IN THE UNITED STATES DISTRICT COURT FOR THE NORTHERN DISTRICT OF ILLINOIS EASTERN DIVISION
April 23, 2009
YOUSIF PIRA PETITIONER,
UNITED STATES OF AMERICA RESPONDENT.
The opinion of the court was delivered by: Wayne R. Andersen District Judge
MEMORANDUM OPINION AND ORDER
This case is before the court on the petition of Yousif Pira ("Pira"), as a prisoner in federal custody, for a writ of habeas corpus to vacate or correct his sentence pursuant to 28 U.S.C. § 2255. For the reasons set forth below, the petition is denied.
On November 22, 2002, Judge Sidney Schenkier approved a criminal complaint that charged Pira with access device fraud in violation of 18 U.S.C. § 1029(a)(3). The allegations in the complaint against Pira stemmed from various unauthorized access devices that were found in Pira's home during the execution of a search warrant. On January 23, 2003, Pira was indicted by a federal grand jury. The indictment charged Pira with four counts relating to unauthorized access devices. On that same date, Pira's co-defendant Zach Costinos ("Costinos") was indicated on three counts of bank fraud in violation of 18 U.S.C. § 1344 in case 02 CR 1052. The charges against Costinos stemmed from a series of checks that Pira and Costinos had presented or caused to be presented to various financial institutions. Both cases were assigned to this court.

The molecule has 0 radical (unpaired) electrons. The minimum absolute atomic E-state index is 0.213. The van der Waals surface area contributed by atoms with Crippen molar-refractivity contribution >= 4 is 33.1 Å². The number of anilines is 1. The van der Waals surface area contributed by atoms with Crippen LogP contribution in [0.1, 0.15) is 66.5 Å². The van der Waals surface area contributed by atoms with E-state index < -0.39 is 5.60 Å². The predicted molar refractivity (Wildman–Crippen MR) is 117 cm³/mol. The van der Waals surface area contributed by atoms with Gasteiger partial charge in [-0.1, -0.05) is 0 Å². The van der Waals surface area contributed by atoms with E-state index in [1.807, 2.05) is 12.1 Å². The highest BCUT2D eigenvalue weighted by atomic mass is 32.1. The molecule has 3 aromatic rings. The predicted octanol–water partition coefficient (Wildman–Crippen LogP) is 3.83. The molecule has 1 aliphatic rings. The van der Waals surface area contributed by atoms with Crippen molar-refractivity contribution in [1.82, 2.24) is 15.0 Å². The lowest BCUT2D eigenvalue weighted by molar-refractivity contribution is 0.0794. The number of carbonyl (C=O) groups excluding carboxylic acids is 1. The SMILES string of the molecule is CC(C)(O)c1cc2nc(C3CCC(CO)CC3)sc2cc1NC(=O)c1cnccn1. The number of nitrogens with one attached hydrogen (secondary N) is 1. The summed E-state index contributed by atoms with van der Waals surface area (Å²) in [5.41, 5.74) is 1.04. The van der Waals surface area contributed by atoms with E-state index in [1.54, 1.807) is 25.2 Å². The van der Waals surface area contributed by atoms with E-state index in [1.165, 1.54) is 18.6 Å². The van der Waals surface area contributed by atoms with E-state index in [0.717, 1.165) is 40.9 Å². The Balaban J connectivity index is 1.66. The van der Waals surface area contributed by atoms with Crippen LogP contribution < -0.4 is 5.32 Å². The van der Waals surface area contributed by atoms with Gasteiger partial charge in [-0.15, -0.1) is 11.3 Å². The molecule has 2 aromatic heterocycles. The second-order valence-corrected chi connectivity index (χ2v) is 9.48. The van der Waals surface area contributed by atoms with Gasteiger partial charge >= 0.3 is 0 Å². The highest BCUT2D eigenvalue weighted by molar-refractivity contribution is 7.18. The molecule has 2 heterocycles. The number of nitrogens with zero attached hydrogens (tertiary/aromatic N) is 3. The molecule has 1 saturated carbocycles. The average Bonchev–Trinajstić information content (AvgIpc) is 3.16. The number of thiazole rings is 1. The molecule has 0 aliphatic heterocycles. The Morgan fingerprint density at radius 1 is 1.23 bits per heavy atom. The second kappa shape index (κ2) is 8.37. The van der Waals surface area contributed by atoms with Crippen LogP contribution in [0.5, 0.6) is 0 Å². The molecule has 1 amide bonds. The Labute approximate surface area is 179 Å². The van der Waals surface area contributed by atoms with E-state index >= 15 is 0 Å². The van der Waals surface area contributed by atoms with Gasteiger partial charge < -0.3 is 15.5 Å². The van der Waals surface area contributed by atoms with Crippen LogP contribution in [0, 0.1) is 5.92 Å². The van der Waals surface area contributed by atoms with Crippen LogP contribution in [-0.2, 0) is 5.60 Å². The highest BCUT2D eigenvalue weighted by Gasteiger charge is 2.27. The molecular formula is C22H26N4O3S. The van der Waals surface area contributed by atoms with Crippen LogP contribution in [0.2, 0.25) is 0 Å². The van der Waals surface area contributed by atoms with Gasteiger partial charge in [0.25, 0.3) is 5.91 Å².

On December 15, 2003, a jury trial commenced on the four counts against Pira. However, on the following day, prior to examination of the first witness, Pira, represented by his attorney, Scott J. Frankel ("Frankel"), pled guilty to all four counts. During the plea colloquy Pira admitted that he violated the statutes cited in each of the four counts and that he made the decision to plead guilty voluntarily.